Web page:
PowerDNS: 2016 in review
As 2016 draws to a close, we’d like to share a few words on what has been achieved over the past year, our second year within Open-Xchange. This post will cover both our technical and commercial efforts, including the PowerDNS Platform which provides per-subscriber malware filtering & parental control. And, we are hiring!
At the end of 2015, we released ‘Technology Preview Releases’ of PowerDNS Authoritative Server 4, PowerDNS Recursor 4 and dnsdist 1.0. This was done to somewhat keep our promise of releasing those versions in 2015, but fell short of what we had hoped to achieve.
Now at the end of 2016 the news is a lot better. The actual 4.0 and 1.0 (dnsdist) releases have happened and are being deployed far faster than we’d been hoping for. This is probably due to some of the exciting new features:
- RPZ for security & DNS filtering purposes (including IXFR)
- dnsdist for reliability, flexibility and DoS protection
- pdnsutil edit-zone for a pretty awesome way to edit DNS zones
- DNSSEC validation in Recursor
- Vastly more powerful Lua engines
- ALIAS record type that now powers many of the .GOV search engines DNSSEC (including the White House!)
A notable DNSSEC deployment is over at our friends of xs4all who not only sign domains with the PowerDNS Authoritative Server, but recently have also turned on validation on their PowerDNS Recursors for their large userbase.
4.0 and dnsdist were both part of a ‘spring cleaning’ exercise. It is good to realize how rare it is for a software project to go through such an exercise. 4.0 and dnsdist are based on a much cleaned up and improved codebase.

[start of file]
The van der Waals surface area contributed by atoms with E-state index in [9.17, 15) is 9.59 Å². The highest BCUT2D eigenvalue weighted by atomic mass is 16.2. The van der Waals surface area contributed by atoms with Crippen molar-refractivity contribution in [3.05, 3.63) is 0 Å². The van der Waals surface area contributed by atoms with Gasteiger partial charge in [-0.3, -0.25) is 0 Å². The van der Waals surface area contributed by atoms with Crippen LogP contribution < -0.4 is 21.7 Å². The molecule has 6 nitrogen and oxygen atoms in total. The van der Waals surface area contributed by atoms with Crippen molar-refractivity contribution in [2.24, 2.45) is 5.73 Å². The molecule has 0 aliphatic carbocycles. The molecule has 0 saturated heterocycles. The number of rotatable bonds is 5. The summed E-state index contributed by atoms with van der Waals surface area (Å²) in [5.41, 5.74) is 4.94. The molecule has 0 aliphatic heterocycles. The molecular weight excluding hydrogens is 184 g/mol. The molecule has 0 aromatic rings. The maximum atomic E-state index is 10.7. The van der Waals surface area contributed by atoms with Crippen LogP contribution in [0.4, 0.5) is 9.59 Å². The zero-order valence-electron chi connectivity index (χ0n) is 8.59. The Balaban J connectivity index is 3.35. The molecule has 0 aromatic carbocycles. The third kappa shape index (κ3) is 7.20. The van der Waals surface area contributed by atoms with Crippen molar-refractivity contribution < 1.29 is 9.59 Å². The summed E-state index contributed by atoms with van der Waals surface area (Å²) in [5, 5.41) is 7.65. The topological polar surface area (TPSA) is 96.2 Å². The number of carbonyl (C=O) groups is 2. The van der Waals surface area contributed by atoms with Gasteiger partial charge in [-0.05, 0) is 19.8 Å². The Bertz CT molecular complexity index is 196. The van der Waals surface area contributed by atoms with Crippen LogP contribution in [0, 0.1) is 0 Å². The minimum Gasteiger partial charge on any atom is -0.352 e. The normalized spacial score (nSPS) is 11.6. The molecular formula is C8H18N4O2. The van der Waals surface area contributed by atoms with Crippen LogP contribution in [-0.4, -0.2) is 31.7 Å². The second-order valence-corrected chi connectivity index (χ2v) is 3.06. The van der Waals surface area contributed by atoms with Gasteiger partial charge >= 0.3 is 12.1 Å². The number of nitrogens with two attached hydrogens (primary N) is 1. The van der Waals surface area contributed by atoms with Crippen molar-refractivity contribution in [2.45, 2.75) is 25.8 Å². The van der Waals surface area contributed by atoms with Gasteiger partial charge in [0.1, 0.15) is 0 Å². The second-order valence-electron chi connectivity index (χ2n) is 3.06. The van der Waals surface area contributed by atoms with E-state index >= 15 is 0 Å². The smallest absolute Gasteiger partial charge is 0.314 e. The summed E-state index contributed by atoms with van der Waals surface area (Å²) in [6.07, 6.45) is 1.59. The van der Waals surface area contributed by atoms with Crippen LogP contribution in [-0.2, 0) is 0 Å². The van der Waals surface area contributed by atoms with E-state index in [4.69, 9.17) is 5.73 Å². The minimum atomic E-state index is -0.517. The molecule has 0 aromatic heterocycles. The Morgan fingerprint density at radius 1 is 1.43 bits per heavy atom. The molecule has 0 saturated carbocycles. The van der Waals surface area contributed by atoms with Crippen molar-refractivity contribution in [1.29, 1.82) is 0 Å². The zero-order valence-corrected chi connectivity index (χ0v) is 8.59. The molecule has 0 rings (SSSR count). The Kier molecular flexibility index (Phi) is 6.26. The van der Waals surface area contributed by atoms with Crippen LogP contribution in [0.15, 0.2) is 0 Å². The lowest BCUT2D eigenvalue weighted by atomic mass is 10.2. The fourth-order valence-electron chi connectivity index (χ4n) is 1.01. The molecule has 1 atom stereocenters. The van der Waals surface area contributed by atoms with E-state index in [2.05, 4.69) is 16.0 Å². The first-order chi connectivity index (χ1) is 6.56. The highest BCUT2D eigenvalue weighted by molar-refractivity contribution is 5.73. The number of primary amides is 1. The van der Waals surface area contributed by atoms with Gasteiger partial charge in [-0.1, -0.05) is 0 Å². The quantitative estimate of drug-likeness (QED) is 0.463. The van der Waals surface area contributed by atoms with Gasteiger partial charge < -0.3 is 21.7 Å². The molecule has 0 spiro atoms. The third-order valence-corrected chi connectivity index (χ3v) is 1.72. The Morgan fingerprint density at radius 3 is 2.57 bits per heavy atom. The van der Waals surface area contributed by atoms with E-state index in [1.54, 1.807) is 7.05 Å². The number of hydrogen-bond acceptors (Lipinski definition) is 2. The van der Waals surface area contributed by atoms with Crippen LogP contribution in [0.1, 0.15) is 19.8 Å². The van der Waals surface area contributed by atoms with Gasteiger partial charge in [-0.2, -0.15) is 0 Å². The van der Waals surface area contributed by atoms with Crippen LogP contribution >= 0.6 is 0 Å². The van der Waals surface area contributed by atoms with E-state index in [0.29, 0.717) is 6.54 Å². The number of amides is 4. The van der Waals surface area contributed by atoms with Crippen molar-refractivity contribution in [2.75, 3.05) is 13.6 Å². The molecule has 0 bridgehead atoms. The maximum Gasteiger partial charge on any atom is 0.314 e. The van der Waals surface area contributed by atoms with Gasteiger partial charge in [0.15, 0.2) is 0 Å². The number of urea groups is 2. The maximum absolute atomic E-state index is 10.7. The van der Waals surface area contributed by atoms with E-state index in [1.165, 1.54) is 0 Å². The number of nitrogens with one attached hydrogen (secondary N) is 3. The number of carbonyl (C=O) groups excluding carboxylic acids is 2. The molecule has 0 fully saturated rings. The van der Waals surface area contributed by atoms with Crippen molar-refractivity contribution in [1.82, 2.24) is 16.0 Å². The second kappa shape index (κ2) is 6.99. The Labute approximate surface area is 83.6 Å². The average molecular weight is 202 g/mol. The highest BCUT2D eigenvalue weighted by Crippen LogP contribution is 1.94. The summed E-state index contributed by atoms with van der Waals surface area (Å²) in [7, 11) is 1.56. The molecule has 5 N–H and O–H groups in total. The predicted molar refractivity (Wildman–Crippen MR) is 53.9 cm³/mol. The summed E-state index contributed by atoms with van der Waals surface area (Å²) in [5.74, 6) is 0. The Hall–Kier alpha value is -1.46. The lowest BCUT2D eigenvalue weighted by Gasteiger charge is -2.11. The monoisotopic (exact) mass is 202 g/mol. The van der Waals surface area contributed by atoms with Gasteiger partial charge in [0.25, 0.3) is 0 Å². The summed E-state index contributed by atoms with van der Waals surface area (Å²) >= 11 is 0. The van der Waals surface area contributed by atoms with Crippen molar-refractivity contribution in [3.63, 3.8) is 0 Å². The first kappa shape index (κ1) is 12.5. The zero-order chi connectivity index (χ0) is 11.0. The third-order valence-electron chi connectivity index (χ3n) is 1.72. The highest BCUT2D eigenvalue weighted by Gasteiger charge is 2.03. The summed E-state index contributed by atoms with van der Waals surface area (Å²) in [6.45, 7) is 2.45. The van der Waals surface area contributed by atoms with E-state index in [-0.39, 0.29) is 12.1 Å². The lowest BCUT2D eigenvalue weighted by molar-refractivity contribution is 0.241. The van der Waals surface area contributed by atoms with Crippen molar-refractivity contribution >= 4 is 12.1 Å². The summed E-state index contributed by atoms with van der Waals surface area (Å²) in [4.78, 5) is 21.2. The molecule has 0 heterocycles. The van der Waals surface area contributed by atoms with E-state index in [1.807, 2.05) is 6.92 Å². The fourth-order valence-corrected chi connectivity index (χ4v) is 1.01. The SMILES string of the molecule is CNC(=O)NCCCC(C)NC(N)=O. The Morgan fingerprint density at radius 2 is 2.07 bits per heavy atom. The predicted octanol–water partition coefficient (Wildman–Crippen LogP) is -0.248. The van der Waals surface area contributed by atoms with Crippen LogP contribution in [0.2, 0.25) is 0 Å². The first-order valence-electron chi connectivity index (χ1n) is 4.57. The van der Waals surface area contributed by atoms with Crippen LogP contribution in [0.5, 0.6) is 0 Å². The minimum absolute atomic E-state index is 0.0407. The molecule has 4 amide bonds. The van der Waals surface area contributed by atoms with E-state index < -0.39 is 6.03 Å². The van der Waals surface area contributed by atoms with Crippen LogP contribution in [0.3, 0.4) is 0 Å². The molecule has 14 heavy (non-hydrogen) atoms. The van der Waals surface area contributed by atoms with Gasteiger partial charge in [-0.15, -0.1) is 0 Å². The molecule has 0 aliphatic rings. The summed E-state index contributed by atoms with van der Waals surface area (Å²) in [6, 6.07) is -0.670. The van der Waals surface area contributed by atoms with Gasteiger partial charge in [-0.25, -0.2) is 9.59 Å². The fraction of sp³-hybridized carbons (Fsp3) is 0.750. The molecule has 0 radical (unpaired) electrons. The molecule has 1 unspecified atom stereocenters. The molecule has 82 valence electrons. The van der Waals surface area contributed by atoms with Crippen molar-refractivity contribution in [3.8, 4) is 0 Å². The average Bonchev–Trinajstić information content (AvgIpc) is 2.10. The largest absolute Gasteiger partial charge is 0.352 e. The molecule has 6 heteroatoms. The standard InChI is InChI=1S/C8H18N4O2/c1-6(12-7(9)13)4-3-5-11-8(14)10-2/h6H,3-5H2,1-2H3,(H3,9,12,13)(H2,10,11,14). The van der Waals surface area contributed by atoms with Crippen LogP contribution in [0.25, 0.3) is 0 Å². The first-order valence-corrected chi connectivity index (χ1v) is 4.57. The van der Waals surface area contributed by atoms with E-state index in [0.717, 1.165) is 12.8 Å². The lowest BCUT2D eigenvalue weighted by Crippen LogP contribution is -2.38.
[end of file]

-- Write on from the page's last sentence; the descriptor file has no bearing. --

We are also very grateful for our community that stepped up to contribute to 4.x in the form of code, great bug reports, design ideas, documentation and actual bug fixes. Our meagre offering of ‘PowerDNS Crew’ mugs is the least we could do!
Some stats that bear out the community involvement: In 2016, our Github repository was forked over a 100 times, yielding almost a 1000 Pull Requests most of which were merged, for a total of over 2500 new commits. These commits closed 1300 issue tickets.
As you may recall, since 2015 PowerDNS is part of OX, together with our cousins from Dovecot. When we announced the merger, some voiced fear about what this would mean for PowerDNS. We can now safely say that the state of the PowerDNS source in 2016 is way stronger than it was in 2015.
Besides finishing the spring cleaning of our open source products, 2016 also saw the release of the PowerDNS Platform which, unusually for us, is not fully open source. We explained this in our blog post as follows:
Putting it more strongly: we have learned that many organizations simply no longer have the time or desire to assemble all the technologies themselves around our Open Source products.
We will therefore be marketing the additional functionalities we have been delivering to our customers as a product tentatively called the “PowerDNS Platform”